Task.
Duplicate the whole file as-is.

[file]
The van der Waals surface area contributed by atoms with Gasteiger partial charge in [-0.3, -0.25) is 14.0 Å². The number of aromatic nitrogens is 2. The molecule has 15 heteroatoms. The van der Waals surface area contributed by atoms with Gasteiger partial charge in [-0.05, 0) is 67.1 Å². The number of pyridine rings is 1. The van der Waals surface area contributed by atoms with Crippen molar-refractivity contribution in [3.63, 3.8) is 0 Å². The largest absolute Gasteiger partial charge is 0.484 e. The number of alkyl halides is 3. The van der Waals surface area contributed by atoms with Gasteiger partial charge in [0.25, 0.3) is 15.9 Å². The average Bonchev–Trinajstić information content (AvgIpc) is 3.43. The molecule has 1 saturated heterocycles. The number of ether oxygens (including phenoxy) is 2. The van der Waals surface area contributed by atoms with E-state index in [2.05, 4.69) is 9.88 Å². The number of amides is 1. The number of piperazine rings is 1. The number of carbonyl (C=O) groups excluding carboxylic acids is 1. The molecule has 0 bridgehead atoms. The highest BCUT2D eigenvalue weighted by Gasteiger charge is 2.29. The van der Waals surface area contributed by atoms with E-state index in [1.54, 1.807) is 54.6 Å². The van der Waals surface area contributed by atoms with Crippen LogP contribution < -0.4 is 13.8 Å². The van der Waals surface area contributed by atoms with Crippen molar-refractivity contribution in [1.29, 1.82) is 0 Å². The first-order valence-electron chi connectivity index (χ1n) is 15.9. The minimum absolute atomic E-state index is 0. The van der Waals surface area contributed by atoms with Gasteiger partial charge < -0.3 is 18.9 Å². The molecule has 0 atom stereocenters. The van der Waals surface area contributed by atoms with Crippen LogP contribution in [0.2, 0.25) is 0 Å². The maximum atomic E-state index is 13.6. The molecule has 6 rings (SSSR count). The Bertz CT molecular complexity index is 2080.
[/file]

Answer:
The van der Waals surface area contributed by atoms with Gasteiger partial charge in [-0.3, -0.25) is 14.0 Å². The number of aromatic nitrogens is 2. The molecule has 15 heteroatoms. The van der Waals surface area contributed by atoms with Gasteiger partial charge in [-0.05, 0) is 67.1 Å². The number of pyridine rings is 1. The van der Waals surface area contributed by atoms with Crippen molar-refractivity contribution in [3.63, 3.8) is 0 Å². The largest absolute Gasteiger partial charge is 0.484 e. The number of alkyl halides is 3. The van der Waals surface area contributed by atoms with Gasteiger partial charge in [0.25, 0.3) is 15.9 Å². The average Bonchev–Trinajstić information content (AvgIpc) is 3.43. The molecule has 1 saturated heterocycles. The number of ether oxygens (including phenoxy) is 2. The van der Waals surface area contributed by atoms with E-state index in [2.05, 4.69) is 9.88 Å². The number of amides is 1. The number of piperazine rings is 1. The number of carbonyl (C=O) groups excluding carboxylic acids is 1. The molecule has 0 bridgehead atoms. The highest BCUT2D eigenvalue weighted by Gasteiger charge is 2.29. The van der Waals surface area contributed by atoms with E-state index in [1.54, 1.807) is 54.6 Å². The van der Waals surface area contributed by atoms with Crippen LogP contribution < -0.4 is 13.8 Å². The van der Waals surface area contributed by atoms with Crippen molar-refractivity contribution in [1.29, 1.82) is 0 Å². The first-order valence-electron chi connectivity index (χ1n) is 15.9. The minimum absolute atomic E-state index is 0. The van der Waals surface area contributed by atoms with Gasteiger partial charge < -0.3 is 18.9 Å². The molecule has 0 atom stereocenters. The van der Waals surface area contributed by atoms with Crippen LogP contribution in [0.2, 0.25) is 0 Å². The maximum atomic E-state index is 13.6. The molecule has 6 rings (SSSR count). The Bertz CT molecular complexity index is 2080.